by Alan Moore on 16th May 2018
In my book “Do Design. Why beauty is key to everything“, I write about Tashi Mannox and the importance of stillness as a key role in how we work. A concept that can be applied to our daily life, I believe.
Tashi Mannox had become a Tibetan monk at the age of 22, spending 17 years in Tibetan monasteries. He started his apprenticeship as a temple decorator, learning how to turn a temple into a sacred place and then as a calligrapher of ancient Tibetan Buddhist mantras, texts and philosophies. Derived from the Greek ‘kallos’, meaning beauty, and ‘graphein’ meaning to write, calligraphy literally translated means, beautiful writing.
Tashi’s journey begins by spending decades painstakingly hand drawing Buddhist texts. Tashi came to understand that if he was carrying any emotion inside himself it would inevitably flow through his hand and into his work. Some of these works would take an entire year to complete so consistency was critical.
When a student draws an Enso for his master, a Japanese circle made in one movement of inked brush onto paper, the Zen master can tell the complete state of mind of the pupil. The formation of characters on the paper is directly related to the artist’s mind. It is the state of mind, body and soul that dictates your capacity to create.
To attain this consistency, Tashi learnt he had to bring great stillness into his work, allowing his hand to move freely with precision. He achieved this through meditative practice to bring commitment and total focus to the job in hand. “It is commitment and total focus”, says Tashi, “that sets you free”.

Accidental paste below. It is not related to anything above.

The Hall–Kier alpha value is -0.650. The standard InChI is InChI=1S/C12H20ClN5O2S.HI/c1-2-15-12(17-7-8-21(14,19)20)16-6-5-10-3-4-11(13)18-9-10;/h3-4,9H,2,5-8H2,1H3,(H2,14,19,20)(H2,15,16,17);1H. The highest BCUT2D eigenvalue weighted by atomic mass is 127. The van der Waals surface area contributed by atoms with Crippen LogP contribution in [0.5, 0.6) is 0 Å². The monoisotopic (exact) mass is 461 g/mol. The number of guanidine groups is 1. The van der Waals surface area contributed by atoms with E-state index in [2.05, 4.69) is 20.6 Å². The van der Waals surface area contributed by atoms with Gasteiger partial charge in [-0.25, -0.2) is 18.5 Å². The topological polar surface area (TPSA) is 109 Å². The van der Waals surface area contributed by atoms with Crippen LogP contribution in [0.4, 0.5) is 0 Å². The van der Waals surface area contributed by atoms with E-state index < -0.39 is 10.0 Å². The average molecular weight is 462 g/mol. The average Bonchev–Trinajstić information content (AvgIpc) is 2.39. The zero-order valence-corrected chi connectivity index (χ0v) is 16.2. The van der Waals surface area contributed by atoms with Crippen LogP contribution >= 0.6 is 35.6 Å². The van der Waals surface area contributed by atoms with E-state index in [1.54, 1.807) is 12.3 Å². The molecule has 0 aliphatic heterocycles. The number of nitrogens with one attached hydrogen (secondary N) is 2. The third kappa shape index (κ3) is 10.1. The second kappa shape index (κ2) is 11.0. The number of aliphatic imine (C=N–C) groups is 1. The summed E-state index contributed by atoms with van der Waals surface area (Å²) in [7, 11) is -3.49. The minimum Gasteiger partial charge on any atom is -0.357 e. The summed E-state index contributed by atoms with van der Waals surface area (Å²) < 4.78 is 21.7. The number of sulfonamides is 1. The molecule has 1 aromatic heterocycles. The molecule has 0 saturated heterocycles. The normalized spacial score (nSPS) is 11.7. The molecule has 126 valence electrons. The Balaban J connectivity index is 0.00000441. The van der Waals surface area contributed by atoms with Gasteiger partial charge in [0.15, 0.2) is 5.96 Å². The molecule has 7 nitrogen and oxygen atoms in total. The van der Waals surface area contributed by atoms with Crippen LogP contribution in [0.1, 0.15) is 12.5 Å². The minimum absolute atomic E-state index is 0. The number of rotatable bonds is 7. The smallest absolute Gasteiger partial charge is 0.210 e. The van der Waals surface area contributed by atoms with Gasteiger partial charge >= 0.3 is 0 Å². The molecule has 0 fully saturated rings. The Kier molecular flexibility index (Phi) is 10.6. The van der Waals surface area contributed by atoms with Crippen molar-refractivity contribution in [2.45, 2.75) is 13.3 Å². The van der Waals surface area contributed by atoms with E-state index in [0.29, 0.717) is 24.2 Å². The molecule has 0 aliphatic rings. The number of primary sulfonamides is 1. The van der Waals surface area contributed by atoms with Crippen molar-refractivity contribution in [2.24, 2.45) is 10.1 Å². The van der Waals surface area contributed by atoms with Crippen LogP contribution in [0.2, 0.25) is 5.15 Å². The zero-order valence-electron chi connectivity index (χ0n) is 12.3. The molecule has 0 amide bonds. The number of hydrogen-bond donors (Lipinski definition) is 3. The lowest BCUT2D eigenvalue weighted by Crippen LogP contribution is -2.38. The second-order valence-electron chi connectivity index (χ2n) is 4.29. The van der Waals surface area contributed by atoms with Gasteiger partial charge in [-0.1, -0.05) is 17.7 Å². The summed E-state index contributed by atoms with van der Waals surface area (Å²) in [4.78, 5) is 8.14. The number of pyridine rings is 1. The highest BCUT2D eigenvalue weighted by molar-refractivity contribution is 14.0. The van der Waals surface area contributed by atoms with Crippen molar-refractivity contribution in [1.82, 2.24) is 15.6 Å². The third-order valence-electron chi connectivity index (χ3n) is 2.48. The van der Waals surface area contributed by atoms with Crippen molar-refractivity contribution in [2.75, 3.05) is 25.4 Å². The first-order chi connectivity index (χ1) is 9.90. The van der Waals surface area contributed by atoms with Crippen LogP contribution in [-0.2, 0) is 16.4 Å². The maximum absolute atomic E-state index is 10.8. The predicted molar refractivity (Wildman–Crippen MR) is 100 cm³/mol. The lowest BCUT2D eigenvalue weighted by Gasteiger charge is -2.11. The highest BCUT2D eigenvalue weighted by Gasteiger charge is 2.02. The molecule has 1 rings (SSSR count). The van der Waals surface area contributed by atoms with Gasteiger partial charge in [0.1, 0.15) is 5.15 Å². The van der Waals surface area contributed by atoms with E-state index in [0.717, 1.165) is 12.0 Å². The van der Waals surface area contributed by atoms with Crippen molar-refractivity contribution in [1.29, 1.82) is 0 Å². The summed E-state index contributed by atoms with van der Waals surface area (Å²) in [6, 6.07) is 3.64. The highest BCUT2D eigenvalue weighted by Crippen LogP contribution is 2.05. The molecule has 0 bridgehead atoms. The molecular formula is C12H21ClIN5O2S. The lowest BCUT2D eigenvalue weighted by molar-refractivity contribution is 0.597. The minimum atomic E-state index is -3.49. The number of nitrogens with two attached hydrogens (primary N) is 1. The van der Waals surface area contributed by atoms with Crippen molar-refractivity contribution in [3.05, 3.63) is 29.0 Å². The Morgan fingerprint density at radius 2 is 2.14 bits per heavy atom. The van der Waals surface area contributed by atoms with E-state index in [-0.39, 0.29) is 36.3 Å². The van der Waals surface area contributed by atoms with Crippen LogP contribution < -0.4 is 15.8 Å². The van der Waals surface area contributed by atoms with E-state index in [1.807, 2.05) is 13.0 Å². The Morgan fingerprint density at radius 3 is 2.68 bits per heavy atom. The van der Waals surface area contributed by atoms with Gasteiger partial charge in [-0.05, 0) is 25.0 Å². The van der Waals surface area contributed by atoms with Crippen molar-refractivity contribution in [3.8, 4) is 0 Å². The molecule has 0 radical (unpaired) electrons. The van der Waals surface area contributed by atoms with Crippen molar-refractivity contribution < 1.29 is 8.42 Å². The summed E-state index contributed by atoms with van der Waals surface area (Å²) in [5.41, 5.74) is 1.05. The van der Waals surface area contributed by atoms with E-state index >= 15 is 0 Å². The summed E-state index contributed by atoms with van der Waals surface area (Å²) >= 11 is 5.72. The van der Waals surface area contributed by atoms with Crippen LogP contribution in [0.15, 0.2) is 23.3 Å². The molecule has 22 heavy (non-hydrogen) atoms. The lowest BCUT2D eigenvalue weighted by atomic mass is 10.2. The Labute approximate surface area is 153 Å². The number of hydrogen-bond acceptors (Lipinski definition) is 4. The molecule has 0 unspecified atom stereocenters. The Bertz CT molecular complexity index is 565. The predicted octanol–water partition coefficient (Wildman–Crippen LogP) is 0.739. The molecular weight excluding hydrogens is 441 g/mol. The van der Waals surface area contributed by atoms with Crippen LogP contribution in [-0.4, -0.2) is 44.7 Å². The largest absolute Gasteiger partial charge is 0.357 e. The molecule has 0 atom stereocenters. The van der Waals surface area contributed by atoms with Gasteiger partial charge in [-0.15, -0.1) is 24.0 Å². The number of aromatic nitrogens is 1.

A few months later, we are sitting outside Tashi’s beautiful home near Hay-on-Wye, looking at the vista of Hay Bluff as the sun shines. We are absorbed with the view, chatting about the Tibetan way of life. So what happens to these ancient cultures, ideas and beliefs in a modern world of change?
“My purpose,” Tashi says, “is to hold and protect the language of the Tibetan religion and faith because it has been developed over 1500 years — providing nourishment for all humanity. It’s precious because it is an ancient tradition. So, the need to preserve it becomes paramount”.
As a young man his great fortune was being nurtured and tutored by the old Lamas of great faith and wisdom. He was the first, almost, Westerner to become a Tibetan monk in Tibet. He was afforded the rarest gift — an opportunity to access a direct line to 1000 years of unbroken wisdom that was purely dedicated to living a peaceful spiritual life.